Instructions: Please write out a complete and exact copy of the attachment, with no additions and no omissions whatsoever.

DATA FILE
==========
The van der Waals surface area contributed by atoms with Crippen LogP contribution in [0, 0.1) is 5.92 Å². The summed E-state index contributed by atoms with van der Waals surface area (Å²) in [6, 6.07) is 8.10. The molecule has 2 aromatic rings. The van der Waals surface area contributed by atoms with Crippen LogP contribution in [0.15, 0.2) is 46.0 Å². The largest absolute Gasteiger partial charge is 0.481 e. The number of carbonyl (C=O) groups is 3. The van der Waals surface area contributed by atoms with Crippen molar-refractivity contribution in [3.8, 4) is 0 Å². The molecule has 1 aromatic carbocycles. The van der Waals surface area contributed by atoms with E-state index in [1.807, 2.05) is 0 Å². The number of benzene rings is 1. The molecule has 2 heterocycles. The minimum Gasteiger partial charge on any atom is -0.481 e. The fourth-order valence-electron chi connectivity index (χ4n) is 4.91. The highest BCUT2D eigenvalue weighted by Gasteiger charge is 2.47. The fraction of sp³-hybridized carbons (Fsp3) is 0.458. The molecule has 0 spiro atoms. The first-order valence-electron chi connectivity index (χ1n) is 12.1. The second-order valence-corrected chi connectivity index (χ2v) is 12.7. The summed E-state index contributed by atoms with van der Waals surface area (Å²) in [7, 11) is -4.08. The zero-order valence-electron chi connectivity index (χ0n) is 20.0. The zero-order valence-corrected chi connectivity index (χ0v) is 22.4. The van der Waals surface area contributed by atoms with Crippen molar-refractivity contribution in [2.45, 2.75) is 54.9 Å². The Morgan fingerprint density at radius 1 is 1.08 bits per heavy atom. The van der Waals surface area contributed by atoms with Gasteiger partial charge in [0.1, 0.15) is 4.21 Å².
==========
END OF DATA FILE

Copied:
The van der Waals surface area contributed by atoms with Crippen LogP contribution in [0, 0.1) is 5.92 Å². The summed E-state index contributed by atoms with van der Waals surface area (Å²) in [6, 6.07) is 8.10. The molecule has 2 aromatic rings. The van der Waals surface area contributed by atoms with Crippen LogP contribution in [0.15, 0.2) is 46.0 Å². The largest absolute Gasteiger partial charge is 0.481 e. The number of carbonyl (C=O) groups is 3. The van der Waals surface area contributed by atoms with Crippen molar-refractivity contribution in [3.8, 4) is 0 Å². The molecule has 1 aromatic carbocycles. The van der Waals surface area contributed by atoms with E-state index in [1.807, 2.05) is 0 Å². The number of benzene rings is 1. The molecule has 2 heterocycles. The minimum Gasteiger partial charge on any atom is -0.481 e. The fourth-order valence-electron chi connectivity index (χ4n) is 4.91. The highest BCUT2D eigenvalue weighted by Gasteiger charge is 2.47. The fraction of sp³-hybridized carbons (Fsp3) is 0.458. The molecule has 0 spiro atoms. The first-order valence-electron chi connectivity index (χ1n) is 12.1. The second-order valence-corrected chi connectivity index (χ2v) is 12.7. The summed E-state index contributed by atoms with van der Waals surface area (Å²) in [7, 11) is -4.08. The zero-order valence-electron chi connectivity index (χ0n) is 20.0. The zero-order valence-corrected chi connectivity index (χ0v) is 22.4. The van der Waals surface area contributed by atoms with Crippen molar-refractivity contribution in [2.45, 2.75) is 54.9 Å². The Morgan fingerprint density at radius 1 is 1.08 bits per heavy atom. The van der Waals surface area contributed by atoms with Gasteiger partial charge in [0.1, 0.15) is 4.21 Å².